Kidney stones can be excruciatingly painful and dangerous, but relief may be on the way. A new University of Florida Health clinical trial will test two existing drugs that may slow the growth of these stones or prevent them from forming.
The UF Department of Urology is recruiting participants for the 18-month “POuND OUT” study, one of only a few National Institutes of Health-sponsored drug trials aimed at preventing uric acid kidney stones.
Uric acid is a compound in all urine. It accounts for about 10% of kidney stones from a specific population whose urine pH is too acidic and results in the compound crystalizing. The current standard of care for a patient with kidney stones is to prescribe six to 10 doses of bicarbonate pills a day for the rest of the patient’s life, but adhering to that treatment can be daunting.
“A lot of uric acid patients struggle to maintain that regimen long term,” said Benjamin Canales, M.D., M.P.H., an associate professor and director of research at UF College of Medicine’s department of urology, who is facilitating the clinical trial. “It seems that we are masking the problem with a bicarbonate instead of trying to treat the underlying causes, which are obesity and diabetes.”
The study will use two drugs, phentermine and topiramate, to treat obesity, insulin resistance and overly acidic urine, with a primary goal of preventing the growth of uric acid stones and the formation of new ones. The trial will explore whether the drugs can be used to support lifestyle changes that reduce the amount of acid secreted by the kidney.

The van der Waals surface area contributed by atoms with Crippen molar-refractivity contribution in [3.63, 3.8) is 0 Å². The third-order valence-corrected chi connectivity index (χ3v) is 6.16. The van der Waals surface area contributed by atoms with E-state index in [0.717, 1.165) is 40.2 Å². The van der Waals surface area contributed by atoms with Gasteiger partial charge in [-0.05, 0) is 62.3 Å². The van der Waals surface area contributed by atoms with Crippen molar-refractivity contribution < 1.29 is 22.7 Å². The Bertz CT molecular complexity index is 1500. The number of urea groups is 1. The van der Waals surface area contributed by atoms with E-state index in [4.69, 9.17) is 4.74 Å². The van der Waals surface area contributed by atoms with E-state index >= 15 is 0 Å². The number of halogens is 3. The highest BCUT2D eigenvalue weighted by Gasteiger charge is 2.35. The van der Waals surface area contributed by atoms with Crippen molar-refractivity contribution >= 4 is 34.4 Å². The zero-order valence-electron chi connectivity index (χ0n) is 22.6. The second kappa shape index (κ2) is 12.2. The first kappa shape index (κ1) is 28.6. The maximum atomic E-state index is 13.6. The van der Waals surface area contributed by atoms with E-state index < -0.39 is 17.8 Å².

“Urologists have made great advancements in surgically removing stones, but where we fail as clinicians is preventing them. Once a patient has one stone, they are likely to recur, and then it becomes a lifelong process of passing stones and living in fear of getting another,” Canales said.
Phentermine is a stimulant that raises patients’ metabolism to burn more energy and lose weight. It is the most used weight-loss drug in the country. Topiramate helps to calm neurons in the brain to reduce cravings and combat binge eating disorders. It also increases bicarbonate from the kidneys into the urine.
Recruitment for this trial is undergoing for anyone age 18-75 who has pre-diabetes or Type 2 diabetes, and uric acid stones. Participants will also be compensated for their efforts, courtesy of the NIH.
“We are interested in talking to anyone and everyone who thinks they might qualify to help contribute to the body of knowledge to help us improve health care and outcomes for kidney stone patients,” Canales said.
The trial will include 30 participants, 20 of whom will be randomly assigned to receive the drugs. The remaining 10 will remain on their standard medication regimen as a control group. Both groups will have access to a registered dietitian and will participate in five visits to the UF Clinical Research Center to record their vitals and other data.
A CT scan will also be conducted at the beginning and end of the trial for stone analysis. This requires collaborative efforts between John Marks, D.H.Sc., CCRP, the clinical research coordinator for the trial, and the radiology department, the nursing staff at the Clinical Research Center and the UF Health medical labs to collect and verify data and to schedule labwork and scans.
Marks said the UF urology department, in addition to being recognized as a Top 20 urology program in the nation, is the ideal host for this trial because its large patient base provides a wealth of treatment experience and potential participants.
Canales said he hopes the trial, sponsored by the National Institute of Diabetes and Digestive and Kidney Diseases, will lead to collaboration for a multicenter clinical trial within a year or two.